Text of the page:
Preprints
https://doi.org/10.5194/gmd-2022-224
https://doi.org/10.5194/gmd-2022-224
Submitted as: development and technical paper
18 Nov 2022
Submitted as: development and technical paper | 18 Nov 2022
Status: this preprint is currently under review for the journal GMD.

Testing the reconstruction of modelled particulate organic carbon from surface ecosystem components using PlankTOM12 and Machine Learning

Anna Denvil-Sommer1, Erik T. Buitenhuis1, Rainer Kiko2,3, Fabien Lombard2,4, Lionel Guidi2, and Corinne Le Quéré1 Anna Denvil-Sommer et al.
  • 1School of Environmental Science, University of East Anglia, Norwich, UK
  • 2Sorbonne Université, Centre National de la Recherche Scientifique (CNRS), Laboratoire d’Océanographie de Villefranche (LOV), Villefranche-sur-Mer, France
  • 3GEOMAR Helmholtz Center for Ocean Research, Kiel, Germany
  • 4Institut Universitaire de France (IUF), Paris, France

Abstract. Understanding the relationship between surface marine ecosystems and the export of carbon to depth by sinking organic particles is key to represent the effect of ecosystem dynamics and diversity, and their evolution under multiple stressors, on the carbon cycle and climate in models. Recent observational technologies have greatly increased the amount of data available, both for the abundance of diverse plankton groups and for the concentration and properties of particulate organic carbon in the ocean interior. Here we use synthetic model data to test the potential of using Machine Learning (ML) to reproduce concentrations of particulate organic carbon within the ocean interior based on surface ecosystem and environmental data. We test two machine learning methods that differ in their approaches to data-fitting, the Random Forest and XGBoost methods. The synthetic data is sampled from the PlankTOM12 global biogeochemical model using the time and coordinates of existing observations. We test 27 different combinations of possible drivers to reconstruct small (POCS) and large (POCL) particulate organic carbon concentrations. We show that ML can successfully be used to reproduce modelled particulate organic carbon over most of the ocean based on ecosystem and modelled environmental drivers. XGBoost showed better results compared to Random Forest thanks to its gradient boosting trees architecture. The inclusion of Plankton Functional Types (PFTs) in driver sets improved the accuracy of the model reconstruction by 58 % on average for POCS, and by 22 % for POCL. Results were less robust over the Equatorial Pacific and some parts of the high latitudes. For POCS reconstruction, the most important drivers were the depth level, temperature, microzooplankton and PO4, while for POCL it was the depth level, temperature, mixed-layer depth, microzooplankton, phaeocystis, PO4 and chlorophyll a averaged over the mixed-layer depth. These results suggest that it will be possible to identify linkages between surface environmental and ecosystem structure and particulate organic carbon distribution within the ocean interior using real observations, and to use this knowledge to improve both our understanding of ecosystem dynamics and of their functional representation within models.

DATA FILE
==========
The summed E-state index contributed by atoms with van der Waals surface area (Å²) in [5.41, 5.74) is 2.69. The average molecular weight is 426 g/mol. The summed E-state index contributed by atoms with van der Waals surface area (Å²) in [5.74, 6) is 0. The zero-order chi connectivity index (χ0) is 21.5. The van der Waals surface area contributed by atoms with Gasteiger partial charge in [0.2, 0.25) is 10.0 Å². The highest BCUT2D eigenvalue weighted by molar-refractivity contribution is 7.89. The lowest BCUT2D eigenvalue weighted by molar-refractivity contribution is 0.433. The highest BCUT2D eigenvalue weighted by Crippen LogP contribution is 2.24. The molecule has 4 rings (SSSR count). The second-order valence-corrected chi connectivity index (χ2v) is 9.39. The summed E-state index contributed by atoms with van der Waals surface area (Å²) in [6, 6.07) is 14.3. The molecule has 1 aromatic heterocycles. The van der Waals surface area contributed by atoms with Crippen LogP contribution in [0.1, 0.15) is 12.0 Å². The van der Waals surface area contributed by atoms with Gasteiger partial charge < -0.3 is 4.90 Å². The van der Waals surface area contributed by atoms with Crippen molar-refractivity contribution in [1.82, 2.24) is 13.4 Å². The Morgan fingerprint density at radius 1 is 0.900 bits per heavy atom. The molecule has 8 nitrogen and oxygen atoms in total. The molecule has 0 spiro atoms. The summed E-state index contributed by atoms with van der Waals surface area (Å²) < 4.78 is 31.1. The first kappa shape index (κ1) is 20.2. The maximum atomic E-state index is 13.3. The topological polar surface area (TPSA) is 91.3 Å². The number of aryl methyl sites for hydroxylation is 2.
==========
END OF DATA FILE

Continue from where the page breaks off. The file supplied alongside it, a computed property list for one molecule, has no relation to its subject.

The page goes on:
Anna Denvil-Sommer et al.

Status: open (until 13 Jan 2023)

Comment types: AC – author | RC – referee | CC – community | EC – editor | CEC – chief editor | : Report abuse
  • RC1: 'Comment on gmd-2022-224', Anonymous Referee #1, 06 Dec 2022 reply

Anna Denvil-Sommer et al.

Anna Denvil-Sommer et al.

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Short summary
Using outputs of global biogeochemical ocean model and Machine Learning methods we demonstrate that it will be possible to identify linkages between surface environmental and ecosystem structure and the export of carbon to depth by sinking organic particles using real observations. It will be possible to use this knowledge to improve both our understanding of ecosystem dynamics and of their functional representation within models.